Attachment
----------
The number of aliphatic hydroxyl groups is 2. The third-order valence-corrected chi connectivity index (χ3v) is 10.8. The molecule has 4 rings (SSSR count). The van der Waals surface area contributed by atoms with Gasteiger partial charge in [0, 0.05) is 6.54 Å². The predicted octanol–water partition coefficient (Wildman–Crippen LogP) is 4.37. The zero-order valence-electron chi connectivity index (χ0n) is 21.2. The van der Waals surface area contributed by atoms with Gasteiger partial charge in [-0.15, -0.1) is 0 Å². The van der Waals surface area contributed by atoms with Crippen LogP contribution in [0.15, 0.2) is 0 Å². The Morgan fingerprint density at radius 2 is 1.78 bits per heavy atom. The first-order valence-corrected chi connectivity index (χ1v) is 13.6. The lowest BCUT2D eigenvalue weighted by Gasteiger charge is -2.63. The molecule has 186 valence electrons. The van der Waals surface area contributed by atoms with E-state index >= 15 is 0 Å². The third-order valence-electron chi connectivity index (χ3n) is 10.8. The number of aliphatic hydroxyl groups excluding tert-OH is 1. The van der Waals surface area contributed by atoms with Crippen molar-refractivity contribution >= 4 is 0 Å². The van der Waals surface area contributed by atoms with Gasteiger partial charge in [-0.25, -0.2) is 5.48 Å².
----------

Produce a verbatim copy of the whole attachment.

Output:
The number of aliphatic hydroxyl groups is 2. The third-order valence-corrected chi connectivity index (χ3v) is 10.8. The molecule has 4 rings (SSSR count). The van der Waals surface area contributed by atoms with Gasteiger partial charge in [0, 0.05) is 6.54 Å². The predicted octanol–water partition coefficient (Wildman–Crippen LogP) is 4.37. The zero-order valence-electron chi connectivity index (χ0n) is 21.2. The van der Waals surface area contributed by atoms with Gasteiger partial charge in [-0.15, -0.1) is 0 Å². The van der Waals surface area contributed by atoms with Crippen LogP contribution in [0.15, 0.2) is 0 Å². The Morgan fingerprint density at radius 2 is 1.78 bits per heavy atom. The first-order valence-corrected chi connectivity index (χ1v) is 13.6. The lowest BCUT2D eigenvalue weighted by Gasteiger charge is -2.63. The molecule has 186 valence electrons. The van der Waals surface area contributed by atoms with E-state index >= 15 is 0 Å². The third-order valence-electron chi connectivity index (χ3n) is 10.8. The number of aliphatic hydroxyl groups excluding tert-OH is 1. The van der Waals surface area contributed by atoms with Crippen molar-refractivity contribution >= 4 is 0 Å². The van der Waals surface area contributed by atoms with Gasteiger partial charge in [-0.25, -0.2) is 5.48 Å².